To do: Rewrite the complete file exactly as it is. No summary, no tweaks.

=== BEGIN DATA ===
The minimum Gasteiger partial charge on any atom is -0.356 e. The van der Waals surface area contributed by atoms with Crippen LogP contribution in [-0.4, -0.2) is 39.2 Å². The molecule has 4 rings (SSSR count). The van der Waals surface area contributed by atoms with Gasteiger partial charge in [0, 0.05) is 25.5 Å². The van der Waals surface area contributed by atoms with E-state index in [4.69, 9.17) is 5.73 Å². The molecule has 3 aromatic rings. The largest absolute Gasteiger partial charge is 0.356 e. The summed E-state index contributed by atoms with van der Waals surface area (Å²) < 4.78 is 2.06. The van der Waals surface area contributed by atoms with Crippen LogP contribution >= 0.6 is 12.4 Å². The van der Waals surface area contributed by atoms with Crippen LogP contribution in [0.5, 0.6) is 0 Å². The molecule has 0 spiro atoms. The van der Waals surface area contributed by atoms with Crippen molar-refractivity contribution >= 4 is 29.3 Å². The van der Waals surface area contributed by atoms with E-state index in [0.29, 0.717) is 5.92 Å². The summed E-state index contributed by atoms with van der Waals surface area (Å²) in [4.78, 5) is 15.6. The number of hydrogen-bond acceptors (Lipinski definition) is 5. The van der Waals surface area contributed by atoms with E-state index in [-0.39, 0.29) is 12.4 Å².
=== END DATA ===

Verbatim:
The minimum Gasteiger partial charge on any atom is -0.356 e. The van der Waals surface area contributed by atoms with Crippen LogP contribution in [-0.4, -0.2) is 39.2 Å². The molecule has 4 rings (SSSR count). The van der Waals surface area contributed by atoms with Gasteiger partial charge in [0, 0.05) is 25.5 Å². The van der Waals surface area contributed by atoms with E-state index in [4.69, 9.17) is 5.73 Å². The molecule has 3 aromatic rings. The largest absolute Gasteiger partial charge is 0.356 e. The summed E-state index contributed by atoms with van der Waals surface area (Å²) < 4.78 is 2.06. The van der Waals surface area contributed by atoms with Crippen LogP contribution >= 0.6 is 12.4 Å². The van der Waals surface area contributed by atoms with Crippen LogP contribution in [0.5, 0.6) is 0 Å². The molecule has 0 spiro atoms. The van der Waals surface area contributed by atoms with Crippen molar-refractivity contribution >= 4 is 29.3 Å². The van der Waals surface area contributed by atoms with E-state index in [0.29, 0.717) is 5.92 Å². The summed E-state index contributed by atoms with van der Waals surface area (Å²) in [4.78, 5) is 15.6. The number of hydrogen-bond acceptors (Lipinski definition) is 5. The van der Waals surface area contributed by atoms with E-state index in [-0.39, 0.29) is 12.4 Å².